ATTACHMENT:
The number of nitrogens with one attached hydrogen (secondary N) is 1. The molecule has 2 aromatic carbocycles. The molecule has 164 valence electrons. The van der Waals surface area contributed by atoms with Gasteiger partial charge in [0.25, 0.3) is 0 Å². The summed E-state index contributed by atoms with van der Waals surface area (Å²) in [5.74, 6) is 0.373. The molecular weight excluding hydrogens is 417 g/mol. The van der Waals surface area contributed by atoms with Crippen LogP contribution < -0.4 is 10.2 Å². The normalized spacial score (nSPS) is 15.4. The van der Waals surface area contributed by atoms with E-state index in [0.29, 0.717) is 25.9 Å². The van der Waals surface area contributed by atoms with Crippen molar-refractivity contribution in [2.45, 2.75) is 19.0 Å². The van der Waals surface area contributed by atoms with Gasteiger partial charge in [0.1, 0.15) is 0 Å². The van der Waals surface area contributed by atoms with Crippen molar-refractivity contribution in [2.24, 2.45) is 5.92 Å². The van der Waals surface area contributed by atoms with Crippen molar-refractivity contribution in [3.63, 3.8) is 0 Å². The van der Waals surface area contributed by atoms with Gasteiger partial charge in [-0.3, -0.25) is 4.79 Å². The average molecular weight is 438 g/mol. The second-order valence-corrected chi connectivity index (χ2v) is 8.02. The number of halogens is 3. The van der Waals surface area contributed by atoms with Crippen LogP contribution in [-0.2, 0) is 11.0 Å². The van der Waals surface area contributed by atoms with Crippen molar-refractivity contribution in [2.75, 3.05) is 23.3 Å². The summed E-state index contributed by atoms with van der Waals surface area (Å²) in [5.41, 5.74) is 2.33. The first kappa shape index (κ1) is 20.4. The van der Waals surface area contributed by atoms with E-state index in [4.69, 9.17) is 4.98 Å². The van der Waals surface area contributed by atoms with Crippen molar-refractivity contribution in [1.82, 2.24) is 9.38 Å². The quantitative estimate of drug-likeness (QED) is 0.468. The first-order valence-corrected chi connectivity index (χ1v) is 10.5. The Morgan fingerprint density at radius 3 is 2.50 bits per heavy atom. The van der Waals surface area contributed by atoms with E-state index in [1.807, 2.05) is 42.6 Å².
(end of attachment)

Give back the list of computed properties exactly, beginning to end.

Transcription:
The number of nitrogens with one attached hydrogen (secondary N) is 1. The molecule has 2 aromatic carbocycles. The molecule has 164 valence electrons. The van der Waals surface area contributed by atoms with Gasteiger partial charge in [0.25, 0.3) is 0 Å². The summed E-state index contributed by atoms with van der Waals surface area (Å²) in [5.74, 6) is 0.373. The molecular weight excluding hydrogens is 417 g/mol. The van der Waals surface area contributed by atoms with Crippen LogP contribution < -0.4 is 10.2 Å². The normalized spacial score (nSPS) is 15.4. The van der Waals surface area contributed by atoms with E-state index in [0.29, 0.717) is 25.9 Å². The van der Waals surface area contributed by atoms with Crippen molar-refractivity contribution in [2.45, 2.75) is 19.0 Å². The van der Waals surface area contributed by atoms with Gasteiger partial charge in [0.1, 0.15) is 0 Å². The van der Waals surface area contributed by atoms with Crippen molar-refractivity contribution in [2.24, 2.45) is 5.92 Å². The van der Waals surface area contributed by atoms with Crippen molar-refractivity contribution in [3.63, 3.8) is 0 Å². The van der Waals surface area contributed by atoms with Gasteiger partial charge in [-0.3, -0.25) is 4.79 Å². The average molecular weight is 438 g/mol. The second-order valence-corrected chi connectivity index (χ2v) is 8.02. The number of halogens is 3. The van der Waals surface area contributed by atoms with Crippen LogP contribution in [-0.2, 0) is 11.0 Å². The van der Waals surface area contributed by atoms with Crippen molar-refractivity contribution in [2.75, 3.05) is 23.3 Å². The summed E-state index contributed by atoms with van der Waals surface area (Å²) in [5.41, 5.74) is 2.33. The first kappa shape index (κ1) is 20.4. The van der Waals surface area contributed by atoms with E-state index in [4.69, 9.17) is 4.98 Å². The van der Waals surface area contributed by atoms with Crippen molar-refractivity contribution in [1.82, 2.24) is 9.38 Å². The quantitative estimate of drug-likeness (QED) is 0.468. The first-order valence-corrected chi connectivity index (χ1v) is 10.5. The Morgan fingerprint density at radius 3 is 2.50 bits per heavy atom. The van der Waals surface area contributed by atoms with E-state index in [1.807, 2.05) is 42.6 Å².